Trump has not endorsed in the primary, so his supporters are found in different camps. To talk to them is to be reminded of the anti-establishment mood that fueled his 2016 race, but also to see, even in ruby red Indiana, some cracks in the Trump 2016 coalition.
Raju Chinthala has no beef with Braun or Messer, but backs Rokita because the congressman also served as secretary of state — proving he can win statewide.
Chinthala is a geriatric speech pathologist who also has helped the state expand business partnerships with his native India. He shakes his head at all the spending in Washington, and wants all Republicans to remember their promises. Though he initially supported Jeb Bush before backing Trump in 2016, he is solid with the President now.
“National security, I think he is doing a great job. The economy, he’s doing a great job.”
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Every now and then a tweet makes him cringe, but Chinthala overall is in the let-Trump-be-Trump camp.
“I don’t really think he cares if it harms or hurts him or hurts his re-election,” Chinthala said. “I think people are liking it.”
Henderson and Chinthala have no complaints when it comes to the economy. But other Trump voters encountered on a pre-primary visit to Indiana served to remind us a remarkably low unemployment rate doesn’t mean everyone who wants a job has one or one that pays the bills — especially compared to the jobs they’ve lost that have been shipped out of the country.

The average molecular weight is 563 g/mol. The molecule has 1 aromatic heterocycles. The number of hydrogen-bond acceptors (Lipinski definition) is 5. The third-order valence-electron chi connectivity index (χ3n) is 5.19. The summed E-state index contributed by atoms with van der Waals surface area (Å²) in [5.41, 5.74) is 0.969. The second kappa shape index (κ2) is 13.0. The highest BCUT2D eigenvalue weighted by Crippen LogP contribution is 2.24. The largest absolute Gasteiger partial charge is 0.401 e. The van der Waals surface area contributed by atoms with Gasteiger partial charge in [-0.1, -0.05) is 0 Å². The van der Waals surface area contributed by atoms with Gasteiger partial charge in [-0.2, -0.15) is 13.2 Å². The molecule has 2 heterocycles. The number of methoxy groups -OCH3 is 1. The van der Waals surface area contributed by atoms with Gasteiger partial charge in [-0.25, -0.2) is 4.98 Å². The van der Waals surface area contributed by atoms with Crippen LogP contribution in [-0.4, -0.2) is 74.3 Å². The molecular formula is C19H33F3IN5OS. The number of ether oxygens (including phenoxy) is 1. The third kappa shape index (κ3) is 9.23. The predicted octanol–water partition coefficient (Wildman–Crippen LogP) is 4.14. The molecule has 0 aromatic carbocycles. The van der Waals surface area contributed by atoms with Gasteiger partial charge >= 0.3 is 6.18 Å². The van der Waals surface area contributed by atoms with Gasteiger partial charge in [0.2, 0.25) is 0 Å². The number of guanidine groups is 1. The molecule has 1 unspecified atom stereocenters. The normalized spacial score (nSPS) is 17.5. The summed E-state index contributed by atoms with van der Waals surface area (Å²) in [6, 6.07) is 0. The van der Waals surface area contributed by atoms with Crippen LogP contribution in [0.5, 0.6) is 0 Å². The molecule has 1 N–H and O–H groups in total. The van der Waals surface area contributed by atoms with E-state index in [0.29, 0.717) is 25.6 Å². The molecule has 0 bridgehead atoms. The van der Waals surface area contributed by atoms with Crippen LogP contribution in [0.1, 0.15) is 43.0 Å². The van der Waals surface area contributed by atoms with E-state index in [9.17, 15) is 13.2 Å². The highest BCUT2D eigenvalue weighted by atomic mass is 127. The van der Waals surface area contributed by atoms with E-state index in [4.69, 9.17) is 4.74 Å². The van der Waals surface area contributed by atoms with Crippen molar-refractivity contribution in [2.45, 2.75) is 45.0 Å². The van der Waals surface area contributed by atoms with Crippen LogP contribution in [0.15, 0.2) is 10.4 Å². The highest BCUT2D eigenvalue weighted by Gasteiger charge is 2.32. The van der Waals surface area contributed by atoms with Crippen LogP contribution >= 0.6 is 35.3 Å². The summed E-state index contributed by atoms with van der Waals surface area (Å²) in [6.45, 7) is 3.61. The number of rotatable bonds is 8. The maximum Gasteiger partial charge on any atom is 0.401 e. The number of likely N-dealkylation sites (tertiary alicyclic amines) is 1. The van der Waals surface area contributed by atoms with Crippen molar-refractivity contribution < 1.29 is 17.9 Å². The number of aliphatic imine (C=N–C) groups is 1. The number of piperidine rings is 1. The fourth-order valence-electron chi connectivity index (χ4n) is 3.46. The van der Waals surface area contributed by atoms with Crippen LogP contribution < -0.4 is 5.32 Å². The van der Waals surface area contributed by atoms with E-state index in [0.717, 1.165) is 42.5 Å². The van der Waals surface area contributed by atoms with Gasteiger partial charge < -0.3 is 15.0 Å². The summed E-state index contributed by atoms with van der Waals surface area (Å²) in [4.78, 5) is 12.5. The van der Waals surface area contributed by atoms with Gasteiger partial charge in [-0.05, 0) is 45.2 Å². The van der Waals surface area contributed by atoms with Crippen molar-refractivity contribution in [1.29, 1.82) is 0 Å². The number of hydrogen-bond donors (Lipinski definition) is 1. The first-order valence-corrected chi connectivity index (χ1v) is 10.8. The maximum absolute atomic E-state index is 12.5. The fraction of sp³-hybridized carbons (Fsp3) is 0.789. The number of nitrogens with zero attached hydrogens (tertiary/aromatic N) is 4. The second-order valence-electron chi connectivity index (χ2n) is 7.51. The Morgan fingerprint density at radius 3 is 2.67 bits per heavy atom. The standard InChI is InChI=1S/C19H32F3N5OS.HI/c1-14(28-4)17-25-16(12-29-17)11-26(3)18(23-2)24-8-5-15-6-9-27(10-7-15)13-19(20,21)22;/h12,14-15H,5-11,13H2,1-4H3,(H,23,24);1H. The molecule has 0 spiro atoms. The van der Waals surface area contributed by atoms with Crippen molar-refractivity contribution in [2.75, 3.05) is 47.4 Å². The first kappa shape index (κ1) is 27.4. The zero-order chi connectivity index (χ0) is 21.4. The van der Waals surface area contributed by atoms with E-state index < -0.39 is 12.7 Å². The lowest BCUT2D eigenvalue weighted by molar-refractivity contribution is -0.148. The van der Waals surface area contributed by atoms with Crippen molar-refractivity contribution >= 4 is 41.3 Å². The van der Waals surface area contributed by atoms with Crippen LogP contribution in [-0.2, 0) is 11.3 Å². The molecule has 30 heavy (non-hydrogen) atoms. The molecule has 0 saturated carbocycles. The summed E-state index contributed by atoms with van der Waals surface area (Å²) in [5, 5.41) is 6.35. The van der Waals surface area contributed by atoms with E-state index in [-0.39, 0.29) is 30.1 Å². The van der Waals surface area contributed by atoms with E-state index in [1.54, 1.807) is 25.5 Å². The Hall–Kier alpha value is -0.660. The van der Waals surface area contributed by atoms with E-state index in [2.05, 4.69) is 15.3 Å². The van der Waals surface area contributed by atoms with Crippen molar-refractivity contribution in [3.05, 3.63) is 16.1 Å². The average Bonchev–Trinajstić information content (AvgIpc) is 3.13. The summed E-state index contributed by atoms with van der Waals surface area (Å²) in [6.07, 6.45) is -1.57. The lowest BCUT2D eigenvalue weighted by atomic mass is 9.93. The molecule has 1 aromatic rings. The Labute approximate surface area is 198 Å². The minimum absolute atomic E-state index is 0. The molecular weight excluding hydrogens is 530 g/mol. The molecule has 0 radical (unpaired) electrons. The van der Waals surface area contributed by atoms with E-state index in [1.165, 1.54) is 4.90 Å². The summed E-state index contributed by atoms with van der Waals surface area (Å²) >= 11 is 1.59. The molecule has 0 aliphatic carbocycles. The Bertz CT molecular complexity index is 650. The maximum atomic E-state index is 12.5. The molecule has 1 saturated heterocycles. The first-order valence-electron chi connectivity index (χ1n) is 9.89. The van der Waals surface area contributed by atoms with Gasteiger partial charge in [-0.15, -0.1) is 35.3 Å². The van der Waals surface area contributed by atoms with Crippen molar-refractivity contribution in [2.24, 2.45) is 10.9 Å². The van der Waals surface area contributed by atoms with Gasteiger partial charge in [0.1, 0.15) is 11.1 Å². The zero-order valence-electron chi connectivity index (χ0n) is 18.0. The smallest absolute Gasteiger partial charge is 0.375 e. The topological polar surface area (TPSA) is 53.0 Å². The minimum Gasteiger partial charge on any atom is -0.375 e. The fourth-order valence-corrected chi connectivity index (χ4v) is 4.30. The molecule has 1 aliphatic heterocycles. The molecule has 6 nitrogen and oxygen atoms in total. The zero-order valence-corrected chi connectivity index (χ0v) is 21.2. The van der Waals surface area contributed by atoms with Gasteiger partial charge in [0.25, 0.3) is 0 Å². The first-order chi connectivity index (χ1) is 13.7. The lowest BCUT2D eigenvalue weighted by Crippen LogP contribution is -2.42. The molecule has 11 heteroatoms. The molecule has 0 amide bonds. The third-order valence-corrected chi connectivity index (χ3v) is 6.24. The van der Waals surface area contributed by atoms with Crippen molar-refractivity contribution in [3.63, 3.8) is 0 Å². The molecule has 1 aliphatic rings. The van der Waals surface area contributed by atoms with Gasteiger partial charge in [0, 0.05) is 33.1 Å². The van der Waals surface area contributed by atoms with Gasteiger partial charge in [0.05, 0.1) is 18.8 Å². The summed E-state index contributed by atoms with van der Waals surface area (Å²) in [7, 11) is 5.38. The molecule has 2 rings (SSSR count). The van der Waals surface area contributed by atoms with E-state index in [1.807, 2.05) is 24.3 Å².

Renee Elliott voted for Trump after he, as a candidate, pushed Carrier to drop plans to ship most of its Indiana jobs to Mexico. But once the glare faded, the company did send many of the jobs across the border.
“He got a lot of votes,” Elliott said.
“Do you feel burned?”
“Yeah, I feel burned for a number of reasons.”
Elliott is still out of work. She had been leaning toward Messer in the Senate primary, but entered the final day undecided because it angered her that the final debate was dominated by pledges of loyalty to a President she believes gave up on her once he got into office.